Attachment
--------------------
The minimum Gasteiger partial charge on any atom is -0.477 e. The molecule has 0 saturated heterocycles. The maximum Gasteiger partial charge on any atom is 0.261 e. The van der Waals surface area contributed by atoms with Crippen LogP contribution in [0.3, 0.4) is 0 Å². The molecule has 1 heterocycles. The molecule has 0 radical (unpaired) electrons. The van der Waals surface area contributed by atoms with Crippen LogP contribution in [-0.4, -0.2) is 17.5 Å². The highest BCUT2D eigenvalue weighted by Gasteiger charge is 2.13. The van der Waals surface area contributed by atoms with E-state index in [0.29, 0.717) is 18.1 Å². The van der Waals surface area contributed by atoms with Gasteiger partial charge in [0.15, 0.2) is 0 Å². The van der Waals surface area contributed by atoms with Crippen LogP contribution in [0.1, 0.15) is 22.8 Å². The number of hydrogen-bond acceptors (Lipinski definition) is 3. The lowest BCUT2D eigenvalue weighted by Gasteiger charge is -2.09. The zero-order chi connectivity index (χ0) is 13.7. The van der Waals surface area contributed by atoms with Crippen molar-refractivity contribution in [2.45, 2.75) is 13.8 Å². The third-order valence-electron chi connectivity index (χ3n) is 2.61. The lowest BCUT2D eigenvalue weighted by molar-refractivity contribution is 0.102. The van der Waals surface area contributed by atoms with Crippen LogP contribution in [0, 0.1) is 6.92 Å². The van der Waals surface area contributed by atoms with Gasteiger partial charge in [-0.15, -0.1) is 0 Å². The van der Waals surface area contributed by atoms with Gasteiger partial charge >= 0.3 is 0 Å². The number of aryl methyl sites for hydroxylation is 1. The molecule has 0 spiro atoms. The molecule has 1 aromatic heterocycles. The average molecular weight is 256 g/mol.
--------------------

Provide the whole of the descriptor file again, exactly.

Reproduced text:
The minimum Gasteiger partial charge on any atom is -0.477 e. The molecule has 0 saturated heterocycles. The maximum Gasteiger partial charge on any atom is 0.261 e. The van der Waals surface area contributed by atoms with Crippen LogP contribution in [0.3, 0.4) is 0 Å². The molecule has 1 heterocycles. The molecule has 0 radical (unpaired) electrons. The van der Waals surface area contributed by atoms with Crippen LogP contribution in [-0.4, -0.2) is 17.5 Å². The highest BCUT2D eigenvalue weighted by Gasteiger charge is 2.13. The van der Waals surface area contributed by atoms with E-state index in [0.29, 0.717) is 18.1 Å². The van der Waals surface area contributed by atoms with Gasteiger partial charge in [0.15, 0.2) is 0 Å². The van der Waals surface area contributed by atoms with Crippen LogP contribution in [0.1, 0.15) is 22.8 Å². The number of hydrogen-bond acceptors (Lipinski definition) is 3. The lowest BCUT2D eigenvalue weighted by Gasteiger charge is -2.09. The zero-order chi connectivity index (χ0) is 13.7. The van der Waals surface area contributed by atoms with Crippen molar-refractivity contribution in [2.45, 2.75) is 13.8 Å². The third-order valence-electron chi connectivity index (χ3n) is 2.61. The lowest BCUT2D eigenvalue weighted by molar-refractivity contribution is 0.102. The van der Waals surface area contributed by atoms with Crippen LogP contribution in [0, 0.1) is 6.92 Å². The van der Waals surface area contributed by atoms with Gasteiger partial charge in [-0.15, -0.1) is 0 Å². The van der Waals surface area contributed by atoms with Gasteiger partial charge >= 0.3 is 0 Å². The number of aryl methyl sites for hydroxylation is 1. The molecule has 0 spiro atoms. The molecule has 1 aromatic heterocycles. The average molecular weight is 256 g/mol.